It’s reflected in the text of this issue; there’s hope and happiness in remembering these days. The Tenth Doctor is ingrained heavily in the youthful memories of so many, and that childhood excitement is captured well in every page of Issue 7.

When reading the section devoted to Tooth and Claw, I realised that, throughout the whole tome, the accompanying music had been playing in my head – it’s that emotive. I never got that same wonder from reading about Colony in Space, Robot, or even Deep Breath; admittedly, it’ll probably happen with Tomb of the Cybermen, The Ice Warriors, and, uh, The Gunfighters – plus other Classic Who serials with the most recognisable scores, like The Curse of Fenric but this is the first time I actually cottoned on to the fact that these Complete History books catapult their readers so effectively into a long-gone age.

And isn’t that what this is all for? Sure, reading about facts and figures, learning new information about something you thought you had utterly comprehensive knowledge about, is fantastic, but we really want to be pulled back into the recesses of our own memories, don’t we? There’s comfort in that, I think: when a new episode airs, I worry that there’ll be something that jars with me – Missy being the Master, for instance, or Clara dying so horribly and pointlessly – but remembering a time when, even if something did jar, we can recognise that everything turned out just fine… It’s safe. It’s happy. And that’s how this volume made me feel.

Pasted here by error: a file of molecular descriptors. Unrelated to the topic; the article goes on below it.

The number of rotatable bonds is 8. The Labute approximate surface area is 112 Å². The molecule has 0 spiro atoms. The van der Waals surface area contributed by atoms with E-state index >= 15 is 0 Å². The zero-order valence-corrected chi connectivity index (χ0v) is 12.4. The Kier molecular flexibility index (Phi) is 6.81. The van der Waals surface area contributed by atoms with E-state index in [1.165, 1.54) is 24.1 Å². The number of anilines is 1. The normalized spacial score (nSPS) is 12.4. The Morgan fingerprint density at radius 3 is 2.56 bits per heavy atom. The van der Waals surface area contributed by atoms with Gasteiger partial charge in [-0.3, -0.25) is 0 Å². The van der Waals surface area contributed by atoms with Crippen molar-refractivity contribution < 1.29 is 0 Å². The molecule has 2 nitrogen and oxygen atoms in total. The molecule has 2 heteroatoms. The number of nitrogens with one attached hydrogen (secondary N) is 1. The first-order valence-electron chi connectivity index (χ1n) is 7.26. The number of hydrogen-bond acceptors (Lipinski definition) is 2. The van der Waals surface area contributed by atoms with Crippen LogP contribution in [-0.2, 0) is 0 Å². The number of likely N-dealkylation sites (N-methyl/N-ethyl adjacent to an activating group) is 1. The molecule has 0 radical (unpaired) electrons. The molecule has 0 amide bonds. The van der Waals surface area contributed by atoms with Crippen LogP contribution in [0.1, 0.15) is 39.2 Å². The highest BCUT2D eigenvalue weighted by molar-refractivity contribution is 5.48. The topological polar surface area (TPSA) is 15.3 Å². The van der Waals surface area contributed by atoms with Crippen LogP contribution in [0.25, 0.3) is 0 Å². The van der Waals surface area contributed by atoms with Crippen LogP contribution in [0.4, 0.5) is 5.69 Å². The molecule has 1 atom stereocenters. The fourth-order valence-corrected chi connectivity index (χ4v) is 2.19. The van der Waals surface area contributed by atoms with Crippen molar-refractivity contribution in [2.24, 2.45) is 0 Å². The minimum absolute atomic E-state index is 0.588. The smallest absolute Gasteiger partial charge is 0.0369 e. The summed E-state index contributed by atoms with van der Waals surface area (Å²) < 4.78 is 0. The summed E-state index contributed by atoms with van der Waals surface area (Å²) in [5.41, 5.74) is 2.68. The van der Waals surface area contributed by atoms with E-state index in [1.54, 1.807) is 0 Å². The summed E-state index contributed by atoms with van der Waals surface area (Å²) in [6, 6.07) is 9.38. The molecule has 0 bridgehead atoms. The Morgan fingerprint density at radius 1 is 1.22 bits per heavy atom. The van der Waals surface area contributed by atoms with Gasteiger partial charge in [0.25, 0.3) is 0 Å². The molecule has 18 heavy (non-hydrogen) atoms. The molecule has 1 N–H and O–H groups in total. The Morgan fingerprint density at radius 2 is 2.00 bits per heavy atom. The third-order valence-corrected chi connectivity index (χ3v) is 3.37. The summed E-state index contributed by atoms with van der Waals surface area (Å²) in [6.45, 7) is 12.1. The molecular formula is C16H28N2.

Because there are things in these three adventures that don’t seem quite right: the Sycorax have a specific button that makes one specific ledge fall away from their ship, which serves no purpose whatsoever outside of the Doctor getting rid of the alien’s leader; in a few seconds, the Doctor can cure thousands of infected flesh using a few drips and some disinfectant; and the werewolf is dissipated by too much moonlight.

But it doesn’t matter, not in hindsight. I love these stories, not despite their faults but partly because of them too. Tooth and Claw, in particular, has gone up in my estimation over the years: back in 2006, the main thing I took from it was being able to say “Lupine Wavelength Haemovariform” verbatim. Now, I appreciate what an incredible horror story it is.

Doctor Who pushes many boundaries, but sometimes, we need to recognise that there’s nothing wrong with feeling comfortable, safe, and happy. If The Complete History manages to convey that sensation, that’s a commendable achievement.